The Two Koreas and the Great Powers
Samuel S. Kim, Teacher of Korean Foreign Relations and Korean Politics Department of Political Science Associate Director of the Center for Korean Research East Asia Institute Samuel S Kim
Cambridge University Press, Jun 26, 2006 - Political Science - 405 pages
This book explores Korea's place in terms of multiple levels and domains of interaction pertaining to foreign-policy behaviors and relations with the four regional/global powers (China, Russia, Japan, and the United States). The synergy of global transformations has now brought to an end Korea's proverbial identity and role as the helpless shrimp among whales, and both North Korea and South Korea have taken on new roles in the process of redefining and projecting their national identities. Synthetic national identity theory offers a useful perspective on change and continuity in Korea's turbulent relationships with the great powers over the years. Following a review of Korean diplomatic history and competing theoretical approaches, along with a synthetic national-identity theory as an alternative approach, one chapter each is devoted to how Korea relates to the four powers in turn, and the book concludes with a consideration of inter-Korean relations and potential reunification.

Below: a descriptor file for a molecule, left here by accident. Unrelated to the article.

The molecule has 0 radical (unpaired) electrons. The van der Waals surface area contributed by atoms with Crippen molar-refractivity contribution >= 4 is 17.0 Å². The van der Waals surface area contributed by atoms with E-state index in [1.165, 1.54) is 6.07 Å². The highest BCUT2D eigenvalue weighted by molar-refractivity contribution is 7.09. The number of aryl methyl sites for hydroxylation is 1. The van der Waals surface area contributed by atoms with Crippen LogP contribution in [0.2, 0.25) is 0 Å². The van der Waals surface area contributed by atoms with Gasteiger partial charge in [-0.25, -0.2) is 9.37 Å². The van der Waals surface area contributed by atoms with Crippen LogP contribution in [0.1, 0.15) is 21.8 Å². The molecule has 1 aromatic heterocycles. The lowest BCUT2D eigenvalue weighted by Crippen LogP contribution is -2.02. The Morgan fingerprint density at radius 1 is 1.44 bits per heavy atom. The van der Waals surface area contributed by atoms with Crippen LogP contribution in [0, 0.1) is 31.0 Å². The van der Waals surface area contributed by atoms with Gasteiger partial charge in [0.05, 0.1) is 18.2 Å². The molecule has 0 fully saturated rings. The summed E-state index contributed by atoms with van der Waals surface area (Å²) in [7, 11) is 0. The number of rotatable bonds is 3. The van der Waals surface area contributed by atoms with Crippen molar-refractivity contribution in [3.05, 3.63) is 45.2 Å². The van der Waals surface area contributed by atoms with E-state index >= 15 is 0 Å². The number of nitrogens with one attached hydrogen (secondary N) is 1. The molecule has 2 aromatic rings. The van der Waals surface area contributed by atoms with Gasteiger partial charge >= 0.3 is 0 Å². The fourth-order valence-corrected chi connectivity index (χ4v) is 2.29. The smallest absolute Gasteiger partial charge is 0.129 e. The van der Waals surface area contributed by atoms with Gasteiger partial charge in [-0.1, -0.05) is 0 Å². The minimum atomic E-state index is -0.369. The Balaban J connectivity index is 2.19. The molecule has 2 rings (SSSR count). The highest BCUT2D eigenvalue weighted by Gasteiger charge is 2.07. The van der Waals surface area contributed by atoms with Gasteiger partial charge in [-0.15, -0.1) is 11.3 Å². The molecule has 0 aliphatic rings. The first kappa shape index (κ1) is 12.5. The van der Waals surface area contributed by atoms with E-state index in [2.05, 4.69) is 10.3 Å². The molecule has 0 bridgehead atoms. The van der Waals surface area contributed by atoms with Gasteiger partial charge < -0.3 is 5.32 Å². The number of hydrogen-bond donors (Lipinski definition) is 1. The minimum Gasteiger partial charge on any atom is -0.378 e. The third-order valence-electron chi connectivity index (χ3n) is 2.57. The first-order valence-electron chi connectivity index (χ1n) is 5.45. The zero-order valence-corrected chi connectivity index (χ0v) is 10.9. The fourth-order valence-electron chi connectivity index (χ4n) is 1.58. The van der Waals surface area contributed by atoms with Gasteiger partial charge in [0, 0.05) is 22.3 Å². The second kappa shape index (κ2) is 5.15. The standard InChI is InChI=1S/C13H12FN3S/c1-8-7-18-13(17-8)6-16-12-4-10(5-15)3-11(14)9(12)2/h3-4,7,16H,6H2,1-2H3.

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Korea and the Great Powers in a Changing
China and the Two Koreas
Russia and the Two Koreas
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